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Intrathecal Morphine Infusion Therapy via a Percutaneous Port for Refractory Cancer Pain in China: An Efficacy, Safety and Cost Utilization Analysis

Authors Qin W, Li Y, Liu B, Liu Y, Zhang Y, Zhang X, Li P, Fan B

Received 8 October 2019

Accepted for publication 14 January 2020

Published 23 January 2020 Volume 2020:13 Pages 231—237


Checked for plagiarism Yes

Review by Single anonymous peer review

Peer reviewer comments 2

Editor who approved publication: Dr Michael A Überall

Wangjun Qin, 1 Yifan Li, 2 Botao Liu, 2 Ying Liu, 1 Yi Zhang, 2 Xianglin Zhang, 1 Pengmei Li, 1 Bifa Fan 2

1Department of Pharmacy, China–Japan Friendship Hospital, Beijing, People’s Republic of China; 2Department of Pain Management, China–Japan Friendship Hospital, Beijing, People’s Republic of China

Correspondence: Pengmei Li; Bifa Fan 2 Yinghua Dongjie, Hepingli, Beijing 100029, People’s Republic of China
Tel/Fax +86 10 8420 5330;
+86 10 84205959

Purpose: Intrathecal morphine infusion therapy via a percutaneous port (IMITPP) has been used widely for its relatively low initial cost. However, there is scarce knowledge about IMITPP. In this study, we sought to evaluate efficacy, complications, and the interval required to achieve the cost equivalence of IMITPP in patients with refractory cancer pain in China.
Patients and Methods: A retrospective chart review was conducted on cancer patients who had received IMITPP at our hospital between April 2017 and April 2019. Data from the numeric pain rating scale and Karnofsky performance scores, and complications and costs related to IMITPP were collected from medical records. Daily analgesic costs before and after IMITPP were calculated based on the doses of opioids on admission and at discharge, respectively. The doses of systemic opioids before IMITPP were stratified into very high doses [VHD, oral morphine equivalent dose (OMED) > 599 mg/day], high doses (HD, 300 mg/day ≤ OMED ≤ 599 mg/day), and regular doses (RD, OMED < 300 mg/day).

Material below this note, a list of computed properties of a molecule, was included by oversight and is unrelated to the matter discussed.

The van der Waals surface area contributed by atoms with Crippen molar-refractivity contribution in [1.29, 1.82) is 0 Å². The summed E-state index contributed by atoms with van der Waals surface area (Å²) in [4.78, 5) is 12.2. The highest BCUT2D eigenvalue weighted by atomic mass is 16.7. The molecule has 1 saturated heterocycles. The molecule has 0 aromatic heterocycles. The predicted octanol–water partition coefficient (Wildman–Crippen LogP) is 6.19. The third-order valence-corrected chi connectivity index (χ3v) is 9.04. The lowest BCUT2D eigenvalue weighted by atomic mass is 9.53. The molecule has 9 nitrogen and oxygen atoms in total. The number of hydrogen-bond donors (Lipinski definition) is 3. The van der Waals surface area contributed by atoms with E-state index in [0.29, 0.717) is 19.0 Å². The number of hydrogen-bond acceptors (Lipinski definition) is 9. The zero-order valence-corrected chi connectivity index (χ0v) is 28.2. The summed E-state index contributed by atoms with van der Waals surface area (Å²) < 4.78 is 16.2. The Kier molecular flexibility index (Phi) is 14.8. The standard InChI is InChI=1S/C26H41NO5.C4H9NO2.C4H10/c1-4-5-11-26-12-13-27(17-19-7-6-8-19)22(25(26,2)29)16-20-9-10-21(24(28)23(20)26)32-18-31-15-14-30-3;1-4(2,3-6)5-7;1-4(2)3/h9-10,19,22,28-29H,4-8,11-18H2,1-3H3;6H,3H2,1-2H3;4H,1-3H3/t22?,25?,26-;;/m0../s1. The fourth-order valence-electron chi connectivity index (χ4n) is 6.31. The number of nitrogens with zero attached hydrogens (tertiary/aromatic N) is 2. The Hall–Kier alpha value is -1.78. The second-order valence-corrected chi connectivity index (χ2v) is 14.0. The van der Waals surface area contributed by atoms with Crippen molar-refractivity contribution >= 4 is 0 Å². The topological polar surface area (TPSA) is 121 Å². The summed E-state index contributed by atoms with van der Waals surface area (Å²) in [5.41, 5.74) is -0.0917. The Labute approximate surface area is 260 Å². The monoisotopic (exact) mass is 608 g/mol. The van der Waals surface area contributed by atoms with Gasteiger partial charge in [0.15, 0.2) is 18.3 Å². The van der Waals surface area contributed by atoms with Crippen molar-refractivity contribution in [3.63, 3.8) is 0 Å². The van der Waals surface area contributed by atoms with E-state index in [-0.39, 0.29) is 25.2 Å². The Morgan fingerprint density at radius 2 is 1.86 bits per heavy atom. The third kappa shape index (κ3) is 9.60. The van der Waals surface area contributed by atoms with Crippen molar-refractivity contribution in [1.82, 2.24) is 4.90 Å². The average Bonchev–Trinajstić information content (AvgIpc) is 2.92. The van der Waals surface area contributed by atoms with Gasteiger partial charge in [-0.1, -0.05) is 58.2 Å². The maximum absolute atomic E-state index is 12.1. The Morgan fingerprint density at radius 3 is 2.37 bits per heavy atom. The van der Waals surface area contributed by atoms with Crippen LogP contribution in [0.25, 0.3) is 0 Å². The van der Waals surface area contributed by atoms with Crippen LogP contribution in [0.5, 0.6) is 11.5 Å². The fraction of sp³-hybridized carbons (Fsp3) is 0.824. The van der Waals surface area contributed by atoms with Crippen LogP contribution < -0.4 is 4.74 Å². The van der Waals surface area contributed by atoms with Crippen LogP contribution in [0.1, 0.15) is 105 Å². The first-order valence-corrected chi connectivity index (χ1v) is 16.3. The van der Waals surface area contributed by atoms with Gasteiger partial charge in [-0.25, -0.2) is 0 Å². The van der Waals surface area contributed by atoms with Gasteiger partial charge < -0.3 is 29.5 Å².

Results: Intrathecal morphine infusion therapy via a percutaneous port provided significant pain relief, but impaired activities of daily living in patients with refractory cancer pain. The commonly reported complications included nausea/vomiting and urinary retention, most of which were managed with symptomatic therapies. The median interval required to achieve cost equivalence was 11.44 months. The median intervals of VHD group and HD group were significantly shorter than that of RD group.
Conclusion: Intrathecal morphine infusion therapy via a percutaneous port provided effective cancer pain management without causing serious complications. Patients with higher doses of systemic opioids would economically benefit from IMITPP in a shorter time.

Keywords: intrathecal, morphine, port catheter, cost-benefit analysis, cancer pain

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